Group music lessons: do they really work?

I taught a beginners piano group course to children for 7 years. I was sceptical about teaching piano in groups, but it was part of the job I was hired to do. Many conversations with colleagues made clear that they did not believe it was an effective form of teaching. Even recently, I have been part of conversations where many experienced and advanced musicians state that it simply cannot and does not work. Yet, group lessons are taking place and are becoming more and more popular, the reasons for which are debatable: more income in an hour than individual lessons, greater potential for students to enrol for one-to-one lessons after the group course, a cheaper option for parents, a taster programme, or as research indicates, it works. In this blog post, I explore my experience of group teaching and what might really be meant by those who believe it should be avoided at all costs.

In the beginning . . .

A group class is different to individual lessons. You don’t have the opportunity to sit down and discuss options and expectations notwithstanding that with more than one person in the class you will have many different requests. As the teacher you have to set the tone from the start. I thought about what it was I wanted students to have learned by the end of the course, what were the advantages of having 6 in a class, what was the best material to use, and what was the most effective way of teaching in this context.  A few weeks into the course, the benefits were becoming clear; it was less about teaching piano in groups and more about teaching musicianship while introducing the piano. At the same time though I started to understand and indeed experience the difficulties with teaching a group; these were mainly linked to perceptions about what parents felt the lessons entailed or should entail. Often times these perceptions tended to be based on widespread assumptions about music and music education rather than any desire to dictate and so I felt it was my job to work with parents who were evidently there for the right reasons and to open up greater lines of communication about the course and music education. So, what exactly did I encounter?

Group tuition: cheap, no effort, social event

It seemed that the group course was chosen by some parents because it was cheaper than one-to-one lessons. This of course is understandable and also your money seems to go further as the group course lasted an hour as opposed to the standard half hour for individual lessons. It was also clear that it was felt that little or no effort was required by some because it was in a group and it was a good form of socialising for children. Giving your child an opportunity to take part in music as well as meeting new children is a very attractive offer and although these are important components of learning music in a group, from a teaching perspective it is equally important that developing musically is also taken seriously.

In order to progress with the course, it was important to change the attitude that music was somewhat secondary, at which point I drew up a questionnaire based on the expectancy value theory and tailored it to the course. The responses confirmed my suspicions but also revealed another element: the disconnect between what parents hoped to achieve and the effort they felt was required to achieve it: if their child liked music they would practise, otherwise it wasn’t necessary, yet at the same time success was reaching concert pianist level. Moreover, some students didn’t have any way of practising outside of the lessons believing that if their child showed they liked it after a year they would invest in an instrument. While I understand this to a certain extent, it is unlikely a child will show enthusiasm if falling behind in a course due to not being able to practise. I wrote a detailed response to the questionnaire, taking into account everyone’s replies, writing clear examples and explanations about certain myths regarding practising and effort and what was expected at a group level – in fact, group tuition means more accountability as it’s a combined effort rather than less effort – and the level of musical engagement their child should have reached by the end of the course.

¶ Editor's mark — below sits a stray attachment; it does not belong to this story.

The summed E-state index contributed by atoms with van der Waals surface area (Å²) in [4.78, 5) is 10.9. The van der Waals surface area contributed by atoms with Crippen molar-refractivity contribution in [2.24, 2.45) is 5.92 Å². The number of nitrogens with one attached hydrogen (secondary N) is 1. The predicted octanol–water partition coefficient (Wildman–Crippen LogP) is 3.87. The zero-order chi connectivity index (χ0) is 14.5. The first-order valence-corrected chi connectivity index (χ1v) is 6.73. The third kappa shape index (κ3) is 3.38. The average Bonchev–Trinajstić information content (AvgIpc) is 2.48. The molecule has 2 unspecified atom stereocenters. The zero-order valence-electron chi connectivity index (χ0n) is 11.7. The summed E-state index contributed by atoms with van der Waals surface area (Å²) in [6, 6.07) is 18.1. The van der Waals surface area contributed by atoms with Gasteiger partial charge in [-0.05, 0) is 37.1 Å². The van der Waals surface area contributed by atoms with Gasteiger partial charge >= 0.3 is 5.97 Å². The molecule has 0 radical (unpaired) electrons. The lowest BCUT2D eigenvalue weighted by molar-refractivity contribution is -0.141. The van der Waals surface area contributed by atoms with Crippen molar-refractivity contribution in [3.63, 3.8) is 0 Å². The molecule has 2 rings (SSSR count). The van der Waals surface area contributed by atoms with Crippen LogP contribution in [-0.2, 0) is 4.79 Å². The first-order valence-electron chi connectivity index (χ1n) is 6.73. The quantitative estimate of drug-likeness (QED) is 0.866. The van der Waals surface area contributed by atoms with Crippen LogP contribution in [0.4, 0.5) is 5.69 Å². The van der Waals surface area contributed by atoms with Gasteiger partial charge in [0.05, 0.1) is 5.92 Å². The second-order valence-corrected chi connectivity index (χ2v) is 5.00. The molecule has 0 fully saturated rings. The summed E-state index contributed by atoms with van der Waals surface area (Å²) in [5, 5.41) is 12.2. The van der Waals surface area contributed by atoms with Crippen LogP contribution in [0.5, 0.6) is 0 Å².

Communication and expectations

Communicating with parents was key to the programme running successfully and when parents felt that there were specific expectations, could understand the rationale behind the course, felt that their child was really achieving something musically, it was very rewarding to work with them and be able to report on their child’s progress. I designed a practise sheet that needed to be signed by parents every week with a comment box for parents to bring things to my attention. Having expectations and communicating them has been an important part of all my teaching and while it does not guarantee to work 100% of the time, it certainly does make a difference to those who want to rise to the challenge.

The benefits

When there are 6 people in the class it is easier to introduce games and variety more than in one-to-one tuition. You also have the benefits of peer influence where the teacher is considered by students as a presence in the class, albeit one of authority, as opposed to as important as their peers who they may be trying to impress, whose opinion they care about, or with whom they want to have the chats. And this could be used to great effect. For example, working on pulse and rhythm was important from day one and there were several ways of doing it. As time progressed, I could split the class in half: one half clapped the pulse of the piece, while the other half clap the rhythm, later switching around. In other instances, students took turns to conduct the class, becoming aware of pulse if their fellow classmates didn’t follow their lead. As each student had a chance to conduct, there seemed to be greater awareness of pulse but also an effort to pay attention to the conductor. When playing in a group, the importance of keeping together also emphasised the sense of pulse but also the need to listen; piano players are often on the back foot in this regard in comparison to instruments where accompaniment is required frequently such as the violin, flute, or voice.